The Pflugerville Community Development Corporation advanced talks of economic development along SH 130, hosting a panel of regional leaders in both the private and public sectors March 28.

The panel addressed the corridor’s emerging status as "the new I-35," highlighting the roadway’s contribution to economic growth.

The gist

The mayors of Pflugerville, Lockhart and Manor provided insights into the history and early stages of development for the roadway. Additionally, representatives from various industrial and mixed-use development firms elaborated on the potential impact and significance of the corridor.

Concluding the panel discussion, Gary Farmer, president of Heritage Title Company of Austin, and San Antonio politician Henry Cisneros shared their vision of how SH 130 will eventually link Austin and San Antonio, akin to the connectivity seen in the Dallas-Fort Worth metropolitan area.

Sorting out the details

Some of the biggest takeaways from the discussion involved the pressing need to expand the arterial road systems surrounding SH 130, as the highway has brought in an explosion of growth in recent years, Lockhart Mayor Lew White said.

“I don't go a week without getting an angry text from somebody sitting out in traffic waiting at a [SH 130] intersection,” White said.

He explained that the majority of Lockhart residents are commuters, as many large tech companies—like Samsung and Tesla—are now located along SH 130 near Austin. However, these smaller communities are finding it difficult to get Texas Department of Transportation funding for the smaller road systems maintained by the state.

“When it comes to TxDOT, the competition that we face is always so great,” White said. “They're telling us that we have to bear more of the expense.”

Manor Mayor Chris Harvey shared a similar sentiment, saying Hwy. 290—the city’s main thoroughfare—desperately needs to be expanded to a six-lane road to accommodate the increased traffic off the toll road and support Manor’s ongoing growth.

“I think our challenge has been really trying to get to the table so that we can explain what's happening in our area, ... trying to get a message back to TxDOT and other entities from the state,” Harvey said. “I-35 has gotten a lot of attention and money. ... We want to be able to commute back and forth, and do what we need to do. We don't want to go to work and have 45-60 minutes to get back to our community.”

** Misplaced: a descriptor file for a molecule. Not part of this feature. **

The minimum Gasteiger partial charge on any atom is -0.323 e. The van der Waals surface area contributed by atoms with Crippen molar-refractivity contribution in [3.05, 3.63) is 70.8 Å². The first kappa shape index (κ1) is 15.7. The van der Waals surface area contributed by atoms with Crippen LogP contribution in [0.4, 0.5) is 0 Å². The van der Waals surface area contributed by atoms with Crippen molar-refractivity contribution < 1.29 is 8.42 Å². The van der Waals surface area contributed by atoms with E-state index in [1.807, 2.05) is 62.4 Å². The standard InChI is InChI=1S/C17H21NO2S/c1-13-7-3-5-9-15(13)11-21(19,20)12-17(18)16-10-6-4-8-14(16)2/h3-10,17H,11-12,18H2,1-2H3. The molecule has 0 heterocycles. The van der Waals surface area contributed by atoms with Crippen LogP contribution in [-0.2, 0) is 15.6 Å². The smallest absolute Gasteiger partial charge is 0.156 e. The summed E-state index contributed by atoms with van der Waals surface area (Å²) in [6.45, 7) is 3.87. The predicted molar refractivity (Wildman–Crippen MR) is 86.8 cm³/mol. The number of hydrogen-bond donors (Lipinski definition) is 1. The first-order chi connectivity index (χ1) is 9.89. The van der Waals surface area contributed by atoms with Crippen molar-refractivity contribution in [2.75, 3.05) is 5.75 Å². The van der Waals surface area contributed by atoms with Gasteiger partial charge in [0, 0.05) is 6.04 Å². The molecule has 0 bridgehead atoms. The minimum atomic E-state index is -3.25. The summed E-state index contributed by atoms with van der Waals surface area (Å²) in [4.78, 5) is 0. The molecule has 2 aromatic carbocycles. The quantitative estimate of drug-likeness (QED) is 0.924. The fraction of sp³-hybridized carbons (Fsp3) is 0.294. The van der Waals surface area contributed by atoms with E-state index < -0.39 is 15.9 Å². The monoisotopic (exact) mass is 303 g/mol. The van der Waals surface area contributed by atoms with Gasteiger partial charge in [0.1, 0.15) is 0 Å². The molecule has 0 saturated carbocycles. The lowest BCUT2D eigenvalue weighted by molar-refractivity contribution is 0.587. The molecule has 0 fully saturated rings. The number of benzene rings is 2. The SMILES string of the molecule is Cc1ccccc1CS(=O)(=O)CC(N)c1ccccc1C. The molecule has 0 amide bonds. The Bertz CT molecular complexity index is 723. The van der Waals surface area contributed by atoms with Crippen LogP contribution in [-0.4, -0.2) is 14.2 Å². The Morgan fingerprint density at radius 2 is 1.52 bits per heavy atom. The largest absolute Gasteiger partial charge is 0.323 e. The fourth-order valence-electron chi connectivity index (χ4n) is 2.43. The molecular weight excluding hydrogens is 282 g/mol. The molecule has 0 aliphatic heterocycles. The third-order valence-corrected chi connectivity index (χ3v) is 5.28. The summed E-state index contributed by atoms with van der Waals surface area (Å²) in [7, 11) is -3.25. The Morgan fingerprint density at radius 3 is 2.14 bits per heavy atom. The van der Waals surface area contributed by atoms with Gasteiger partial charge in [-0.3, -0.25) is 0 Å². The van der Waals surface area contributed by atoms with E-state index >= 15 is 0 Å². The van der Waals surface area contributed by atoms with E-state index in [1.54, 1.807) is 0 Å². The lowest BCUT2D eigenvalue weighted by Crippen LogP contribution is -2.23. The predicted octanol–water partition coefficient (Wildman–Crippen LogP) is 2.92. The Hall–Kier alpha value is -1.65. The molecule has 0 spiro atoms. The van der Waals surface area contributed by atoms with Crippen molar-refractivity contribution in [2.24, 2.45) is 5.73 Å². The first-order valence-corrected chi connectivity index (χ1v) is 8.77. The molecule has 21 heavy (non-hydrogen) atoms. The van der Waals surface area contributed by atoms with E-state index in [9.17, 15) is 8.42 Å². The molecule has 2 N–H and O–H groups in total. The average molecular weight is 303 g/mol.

The framework

SH 130 is a 91-mile toll road parallel to I-35, intended to facilitate growth and long-distance travel between Mexico and the Midwest, while providing additional capacity for local travel, according to TxDOT.

In 2003, the state Legislature passed a law allowing TxDOT to partner with the private sector to help develop important transportation improvements. Construction on the SH 130 toll began within the same year as a result of these partnerships.

The $1.35 billion project opened the full stretch of roadway—from north of Georgetown down to San Antonio—to traffic in October 2012 as the first privately developed highway in Texas.

TxDOT set an 85 mph speed limit—the highest in the United States—to increase the road’s appeal as an alternate route to I-35.

Put in perspective

Amy Madison, executive director of Pflugerville Community and Development Corp., previously told Community Impact the toll road has attracted technology and manufacturing jobs to the city of Pflugerville.

“You’ve got to have roads [and] utilities to do anything,” Madison said. “... That’s what SH 130 brought for all of us, the entire region.”

Developers also discussed how areas with large economic development impacts, such as The Domain in Austin, are a result of transportation initiatives and access.

Ben Bufkin, a managing principal who co-led the development of The Domain into today’s well-know retail destination, said partnerships between the private sector and local municipalities for transportation projects is a “benefit to all.”

Bufkin said introducing affordable housing to the SH 130 corridor will foster a thriving employment sector as well as stimulate further growth in commercial and retail development.

Industrial developers Davis Bass with HPI’s Industrial Development and Whitney Williamson with Prologis spoke about the corridor in terms of the vast amounts of large properties available for advanced manufacturing sites.

These increased industrial developments along SH 130 bring a unique feature to the corridor, Bass said.

“Looking at the benefit to the community, these building projects that we've been able to do—they're attracting new talent to the region. We’re going to see higher-quality people [with valuable skill sets] that trickle down into the schools and the other [employment sectors],” Bass said.

Looking ahead

Large developments like Samsung have forced infrastructure and growth eastward, Bufkin said, adding that the international investments within Central Texas—particularly the SH 130 corridor—are huge in terms of the area’s global presence.

Farmer said in the last 40 years the Austin area has been one of the most prolific creators of jobs across the nation.

A December report from economic development organization Opportunity Austin ranked the Austin-Round Rock Metropolitan Statistical Area as the best performing economy among the 50 largest metros in the U.S. for 2022.

"Did the road make the region or did the region make the road?” Farmer said.

As the region and corridor continue to see growth, Cisneros' vision for the corridor aims to connect Austin and San Antonio to form a metropolitan area. He noted the tollway has encouraged collaboration among the numerous municipalities along the corridor, leading to mutually beneficial developments throughout the region.

“I predict that what's going to happen is that the territory between I-35 and SH 130 will be the most desirable real estate in America,” Cisneros said.